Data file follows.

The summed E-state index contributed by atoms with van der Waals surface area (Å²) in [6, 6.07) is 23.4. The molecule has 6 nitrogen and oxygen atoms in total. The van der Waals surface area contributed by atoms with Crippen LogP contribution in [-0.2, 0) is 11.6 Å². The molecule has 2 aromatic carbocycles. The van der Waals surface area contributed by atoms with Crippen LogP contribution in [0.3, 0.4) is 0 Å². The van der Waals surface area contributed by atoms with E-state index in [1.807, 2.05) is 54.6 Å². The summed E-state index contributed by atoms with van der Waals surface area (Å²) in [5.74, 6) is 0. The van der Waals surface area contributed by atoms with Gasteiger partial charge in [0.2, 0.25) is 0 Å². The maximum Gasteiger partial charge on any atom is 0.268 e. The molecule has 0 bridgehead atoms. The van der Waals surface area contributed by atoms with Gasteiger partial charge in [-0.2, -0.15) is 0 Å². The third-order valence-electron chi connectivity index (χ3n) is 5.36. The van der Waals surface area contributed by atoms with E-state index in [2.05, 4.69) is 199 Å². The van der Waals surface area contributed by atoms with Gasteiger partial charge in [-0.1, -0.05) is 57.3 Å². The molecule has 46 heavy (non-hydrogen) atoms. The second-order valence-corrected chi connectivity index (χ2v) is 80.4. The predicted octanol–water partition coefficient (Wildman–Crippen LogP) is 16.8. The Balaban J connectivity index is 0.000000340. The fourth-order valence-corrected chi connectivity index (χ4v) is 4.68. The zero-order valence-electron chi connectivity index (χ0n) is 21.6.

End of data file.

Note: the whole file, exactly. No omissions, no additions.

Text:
The summed E-state index contributed by atoms with van der Waals surface area (Å²) in [6, 6.07) is 23.4. The molecule has 6 nitrogen and oxygen atoms in total. The van der Waals surface area contributed by atoms with Crippen LogP contribution in [-0.2, 0) is 11.6 Å². The molecule has 2 aromatic carbocycles. The van der Waals surface area contributed by atoms with Crippen LogP contribution in [0.3, 0.4) is 0 Å². The van der Waals surface area contributed by atoms with E-state index in [1.807, 2.05) is 54.6 Å². The summed E-state index contributed by atoms with van der Waals surface area (Å²) in [5.74, 6) is 0. The van der Waals surface area contributed by atoms with Gasteiger partial charge in [0.2, 0.25) is 0 Å². The maximum Gasteiger partial charge on any atom is 0.268 e. The molecule has 0 bridgehead atoms. The van der Waals surface area contributed by atoms with Gasteiger partial charge in [-0.2, -0.15) is 0 Å². The third-order valence-electron chi connectivity index (χ3n) is 5.36. The van der Waals surface area contributed by atoms with E-state index in [2.05, 4.69) is 199 Å². The van der Waals surface area contributed by atoms with Gasteiger partial charge in [-0.1, -0.05) is 57.3 Å². The molecule has 46 heavy (non-hydrogen) atoms. The second-order valence-corrected chi connectivity index (χ2v) is 80.4. The predicted octanol–water partition coefficient (Wildman–Crippen LogP) is 16.8. The Balaban J connectivity index is 0.000000340. The fourth-order valence-corrected chi connectivity index (χ4v) is 4.68. The zero-order valence-electron chi connectivity index (χ0n) is 21.6.